Dutch far-right books landslide victory – exit poll

This morning's top world news, in a nutshell - Thursday, 23rd November 2023

Far-right, anti-Islam populist Geert Wilders, who has vowed to halt all immigration to the Netherlands, is headed for a massive parliamentary election victory, according an exit poll which indicates that his Party for Freedom (PVV) has garnered 35 of 150 seats. That means the PVV is 10 seats ahead of the closest rival, former EU Commissioner Frans Timmermans’ Labour/Green Left combination. That margin was far greater than expected and appears to be too great for the outcome to change. Although the PVV triumphed in the exit poll, it is not clear if Wilders would be able to garner the necessary support for a broad enough coalition to form a workable government.

Mixed reactions to Wilders’ win

Hard-right figures across Europe were quick to congratulate Geert Wilders, including Hungary’s Viktor Orbán, Italy’s Matteo Salvini and France’s Marine Le Pen, who said the result confirmed voters’ “growing attachment to the defence of national identities”. Representatives of Moroccans living in the Netherlands reacted with apprehension, given that Wilders had previously called their countrymen “scum”, while the Dutch wing of Friends of the Earth said “a Wilders government will mean four years of climate change denial, exclusion, and a breakdown of the rule of law”.

Photo credit: Reuters

WHO asks China about pneumonia outbreak in children

China has reported an outbreak of influenza-like illness mostly among children, prompting the World Health Organisation (WHO) to seek more details from the country about the mysterious outbreak. According to reports, Chinese hospitals are “overwhelmed with sick children” who have symptoms of respiratory illness. WHO said Chinese authorities reported an increase in respiratory diseases in the country, attributing this to the lifting of the Covid-19 restrictions. WHO has sought additional information on recent trends in the circulation of known pathogens, including influenza, SARS-CoV-2 (the virus that gives rise to Covid-19), RSV affecting infants, and Mycoplasma pneumonia, as well as on the degree of overcrowding in the health system, the statement added.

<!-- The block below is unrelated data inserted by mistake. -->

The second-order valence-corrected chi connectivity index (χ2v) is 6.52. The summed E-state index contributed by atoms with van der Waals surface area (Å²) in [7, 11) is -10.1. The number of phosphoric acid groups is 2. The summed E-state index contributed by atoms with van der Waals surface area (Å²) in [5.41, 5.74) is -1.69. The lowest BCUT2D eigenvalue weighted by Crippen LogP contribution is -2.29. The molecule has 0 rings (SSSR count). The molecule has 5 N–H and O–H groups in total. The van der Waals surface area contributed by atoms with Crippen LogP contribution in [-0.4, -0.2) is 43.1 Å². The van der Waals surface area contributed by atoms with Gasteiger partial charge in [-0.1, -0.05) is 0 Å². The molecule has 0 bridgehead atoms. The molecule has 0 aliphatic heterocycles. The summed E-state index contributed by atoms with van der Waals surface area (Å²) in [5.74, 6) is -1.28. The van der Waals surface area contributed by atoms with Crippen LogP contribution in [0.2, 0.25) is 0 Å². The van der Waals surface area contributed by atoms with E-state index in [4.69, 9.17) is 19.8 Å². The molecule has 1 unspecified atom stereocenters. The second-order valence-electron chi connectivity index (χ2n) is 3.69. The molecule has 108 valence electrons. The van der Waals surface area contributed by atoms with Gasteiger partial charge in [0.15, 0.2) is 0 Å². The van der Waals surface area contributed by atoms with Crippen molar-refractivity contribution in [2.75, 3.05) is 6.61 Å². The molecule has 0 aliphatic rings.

Car blast near Niagara Falls shuts down US-Canada crossing

A car erupted into a fireball at a US-Canada checkpoint near Niagara Falls yesterday, killing the two occupants, triggering border closures and sparking a massive security alert on the eve of a major holiday. New York Governor Kathy Hochul confirmed the two fatalities in the blast at the checkpoint, 640 kilometres northwest of New York City. A border guard and a passerby were injured slightly. Authorities don’t know what caused the explosion. Fox News was the first to talk about a terrorist attack, citing informed sources. But New York Governor Hochul said nothing pointed to a “terrorist” attack. The FBI defined the situation as “very fluid” but Canadian Prime Minister Justin Trudeau evoked “a very serious situation”. The US said it was monitoring the situation.

Photo credit: AP

‘Hostage release now on Friday’ – Israelis

There will be no halt to the fighting between Israel and Gaza’s Hamas rulers “before Friday”, an Israeli official told AFP and other news outlets early Thursday after a hostage release deal was pushed back by a day. AFP, BBC, and Haaretz are reporting  there would be “no pause” in the fighting before Friday, delaying a widely-anticipated lull which had been expected to start at 10am local time. The deal was scheduled to come into force Thursday morning. Haaretz also reported the Israeli Supreme Court has rejected a petition against the agreement with Hamas that challenged the release of Palestinian detainees under the agreement in exchange for the release of hostages.

Photo credit: REUTERS/Ronen Zvulun

Gaza Strip: ‘the most dangerous place in the world to be a child’